Carrie Fisher’s sad, premature death is an occasion to reflect upon the poor job the news media does in reporting medical news. The initial report from TMZ had the headline “Carrie Fisher Massive Heart Attack on Plane.” If one equates “heart attack” to the more precise medical term “myocardial infarction,” as is usually done, then this is certainly diagnostic overreach on the part of TMZ. From their report, it appears that Fisher suffered a cardiac arrest; indeed that term is used in the body of the article. So why not use that term in their headline? Perhaps massive heart attack sounds more dramatic. The word “massive” seems to go naturally with “heart attack.” Try to think of other phrases in which massive fits so well. Massive hack? Massive debt, perhaps? Few phrases roll off the tongue as well as “massive heart attack.” But most of the time when used by the media this phrase is not at all accurate. Rather it is a catch-all term to indicate something serious related to the heart has occurred.
Of course, we don’t know exactly what happened to Carrie Fisher, nor is it any of our business, but none of the information available indicates that she had a large myocardial infarction as opposed to a primary arrhythmic event like ventricular fibrillation or ventricular tachycardia. As a cardiologist having seen this sort of event a depressingly large number of times it is possible to speculate on what happened. She likely suffered a cardiac arrest related to an abnormal heart rhythm starting suddenly in the heart’s ventricles. Lay persons and the media often refer to this as the heart “stopping.” While the pumping of the heart stops or is reduced, in actuality the heart is beating very fast or in a disorganized fashion to the point where it can’t effectively pump blood. Without rapid correction using an electrical defibrillator, this leads to sudden death.
In Carrie Fisher’s case, CPR was administered while the plane was still in flight. It is unclear how much time elapsed between the onset of the cardiac arrest and administration of CPR. It is difficult to tell from the reports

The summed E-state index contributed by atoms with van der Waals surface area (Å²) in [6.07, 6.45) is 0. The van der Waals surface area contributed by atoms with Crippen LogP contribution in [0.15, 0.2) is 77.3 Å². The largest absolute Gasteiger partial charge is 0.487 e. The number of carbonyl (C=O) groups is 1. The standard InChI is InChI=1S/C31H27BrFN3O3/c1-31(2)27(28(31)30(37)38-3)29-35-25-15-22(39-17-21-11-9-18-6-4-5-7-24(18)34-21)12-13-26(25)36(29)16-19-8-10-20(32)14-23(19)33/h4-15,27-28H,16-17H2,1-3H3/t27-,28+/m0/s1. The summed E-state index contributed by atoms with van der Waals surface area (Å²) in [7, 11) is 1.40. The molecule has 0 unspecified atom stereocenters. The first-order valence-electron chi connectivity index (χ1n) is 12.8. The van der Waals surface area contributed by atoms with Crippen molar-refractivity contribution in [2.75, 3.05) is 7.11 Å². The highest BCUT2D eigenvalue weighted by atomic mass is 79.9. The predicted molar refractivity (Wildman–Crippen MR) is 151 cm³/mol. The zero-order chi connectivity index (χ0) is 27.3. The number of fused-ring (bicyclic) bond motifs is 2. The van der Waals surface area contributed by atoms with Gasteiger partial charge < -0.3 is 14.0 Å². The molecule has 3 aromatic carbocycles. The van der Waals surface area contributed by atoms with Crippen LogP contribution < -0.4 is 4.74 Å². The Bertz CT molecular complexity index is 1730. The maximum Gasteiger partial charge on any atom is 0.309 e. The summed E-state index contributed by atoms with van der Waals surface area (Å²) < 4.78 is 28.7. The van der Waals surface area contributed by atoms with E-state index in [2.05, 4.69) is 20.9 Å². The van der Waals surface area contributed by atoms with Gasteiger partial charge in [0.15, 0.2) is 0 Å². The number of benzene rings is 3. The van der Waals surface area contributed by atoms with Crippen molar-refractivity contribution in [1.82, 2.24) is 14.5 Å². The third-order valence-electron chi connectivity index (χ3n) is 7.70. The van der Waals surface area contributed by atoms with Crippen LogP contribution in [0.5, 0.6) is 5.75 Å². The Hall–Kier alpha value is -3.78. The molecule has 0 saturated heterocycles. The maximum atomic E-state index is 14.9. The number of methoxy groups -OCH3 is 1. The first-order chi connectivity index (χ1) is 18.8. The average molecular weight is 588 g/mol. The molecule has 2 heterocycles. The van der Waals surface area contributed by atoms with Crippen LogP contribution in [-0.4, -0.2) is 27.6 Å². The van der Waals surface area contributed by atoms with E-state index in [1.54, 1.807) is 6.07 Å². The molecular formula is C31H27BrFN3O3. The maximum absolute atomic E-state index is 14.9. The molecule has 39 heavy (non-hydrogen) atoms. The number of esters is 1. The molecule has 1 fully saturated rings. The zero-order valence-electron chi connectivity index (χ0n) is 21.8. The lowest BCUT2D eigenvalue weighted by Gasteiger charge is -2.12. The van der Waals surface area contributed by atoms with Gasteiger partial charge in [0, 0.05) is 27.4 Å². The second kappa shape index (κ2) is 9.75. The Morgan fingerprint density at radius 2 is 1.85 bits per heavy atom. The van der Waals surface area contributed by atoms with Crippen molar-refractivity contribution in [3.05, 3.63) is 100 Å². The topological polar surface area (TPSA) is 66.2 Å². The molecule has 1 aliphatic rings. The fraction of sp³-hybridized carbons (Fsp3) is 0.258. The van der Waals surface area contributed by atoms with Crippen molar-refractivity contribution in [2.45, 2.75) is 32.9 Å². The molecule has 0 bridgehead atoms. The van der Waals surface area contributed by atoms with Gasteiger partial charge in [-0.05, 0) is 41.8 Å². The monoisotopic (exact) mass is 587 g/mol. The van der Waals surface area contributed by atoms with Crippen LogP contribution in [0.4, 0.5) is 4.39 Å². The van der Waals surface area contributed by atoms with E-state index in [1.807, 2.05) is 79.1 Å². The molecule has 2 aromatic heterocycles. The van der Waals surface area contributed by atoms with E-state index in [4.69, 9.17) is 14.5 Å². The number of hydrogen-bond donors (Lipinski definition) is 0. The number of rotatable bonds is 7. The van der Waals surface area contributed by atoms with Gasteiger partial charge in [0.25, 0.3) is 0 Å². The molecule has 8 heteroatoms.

if an AED was used on the plane or if defibrillation was attempted only after the plane landed. We know she never regained consciousness and most likely suffered brain death due to prolonged interrupted circulation.
Carrie Fisher was a cigarette smoker and used cocaine, at least during her Star Wars days. Could heart disease caused by smoking and drug use have contributed to her sudden death? Could more recent use of drugs like cocaine have been a factor? We don’t know, but if the family deems it fitting that the circumstances of her death be made public, it might help educate the public and the news media on some of the nuances of heart disease and the difference between a “massive heart attack” and a cardiac arrest.
Finally, it is interesting to examine some of this lay cardiac terminology using Google Ngrams. The Google Ngram site is a search engine that can be used to look up the frequency of words or phrases in thousands of books published over many years. It can help establish when certain phrases like “heart attack” or “cardiac arrest” were first used and when they became popular.The Ngram at the top of this post of the phrase “massive heart attack” shows the rise in popularity of this phrase over the last 50 years. The Ngram below compares the terms “heart attack,” “myocardial infarction,” “sudden death” and “cardiac arrest.” It is interesting that “sudden death” is a term that has been used without much change in frequency since the year 1800. “Myocardial infarction” and “cardiac arrest” both entered the literature around 1930-1940. “Heart attack” dates back to around 1920, but has become more and more popular, while the medical term, “myocardial infarction” seems to be less used recently. Curiously, although the phrase “heart attack” has been around since the 1920s, it is only since 1960 that the phrase “massive heart attack” has become popular. One wonders why. These kinds of results are open to all sorts of interpretation: I’ll leave that to the reader as an exercise. But I encourage you to try Ngrams out yourself, on any subject that interests you. The results are often fascinating.
David Mann is a retired cardiac electrophysiologist and blogs at EP Studios.
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